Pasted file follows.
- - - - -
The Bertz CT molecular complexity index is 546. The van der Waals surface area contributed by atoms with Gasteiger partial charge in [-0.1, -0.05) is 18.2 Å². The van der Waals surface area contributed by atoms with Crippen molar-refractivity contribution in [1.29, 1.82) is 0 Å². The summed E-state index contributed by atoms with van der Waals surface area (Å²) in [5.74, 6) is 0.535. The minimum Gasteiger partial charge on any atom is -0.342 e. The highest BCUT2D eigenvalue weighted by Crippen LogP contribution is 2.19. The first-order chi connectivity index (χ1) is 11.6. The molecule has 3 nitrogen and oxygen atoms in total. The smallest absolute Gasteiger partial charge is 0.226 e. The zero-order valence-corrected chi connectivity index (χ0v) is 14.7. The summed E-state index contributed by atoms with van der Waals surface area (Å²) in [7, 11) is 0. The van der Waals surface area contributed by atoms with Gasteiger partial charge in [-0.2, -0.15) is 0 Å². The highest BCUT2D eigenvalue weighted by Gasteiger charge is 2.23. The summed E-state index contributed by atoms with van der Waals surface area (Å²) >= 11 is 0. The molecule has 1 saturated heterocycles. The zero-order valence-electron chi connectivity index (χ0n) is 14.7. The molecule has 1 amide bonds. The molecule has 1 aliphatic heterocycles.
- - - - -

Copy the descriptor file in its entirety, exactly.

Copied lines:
The Bertz CT molecular complexity index is 546. The van der Waals surface area contributed by atoms with Gasteiger partial charge in [-0.1, -0.05) is 18.2 Å². The van der Waals surface area contributed by atoms with Crippen molar-refractivity contribution in [1.29, 1.82) is 0 Å². The summed E-state index contributed by atoms with van der Waals surface area (Å²) in [5.74, 6) is 0.535. The minimum Gasteiger partial charge on any atom is -0.342 e. The highest BCUT2D eigenvalue weighted by Crippen LogP contribution is 2.19. The first-order chi connectivity index (χ1) is 11.6. The molecule has 3 nitrogen and oxygen atoms in total. The smallest absolute Gasteiger partial charge is 0.226 e. The zero-order valence-corrected chi connectivity index (χ0v) is 14.7. The summed E-state index contributed by atoms with van der Waals surface area (Å²) in [7, 11) is 0. The van der Waals surface area contributed by atoms with Gasteiger partial charge in [-0.2, -0.15) is 0 Å². The highest BCUT2D eigenvalue weighted by Gasteiger charge is 2.23. The summed E-state index contributed by atoms with van der Waals surface area (Å²) >= 11 is 0. The molecule has 1 saturated heterocycles. The zero-order valence-electron chi connectivity index (χ0n) is 14.7. The molecule has 1 amide bonds. The molecule has 1 aliphatic heterocycles.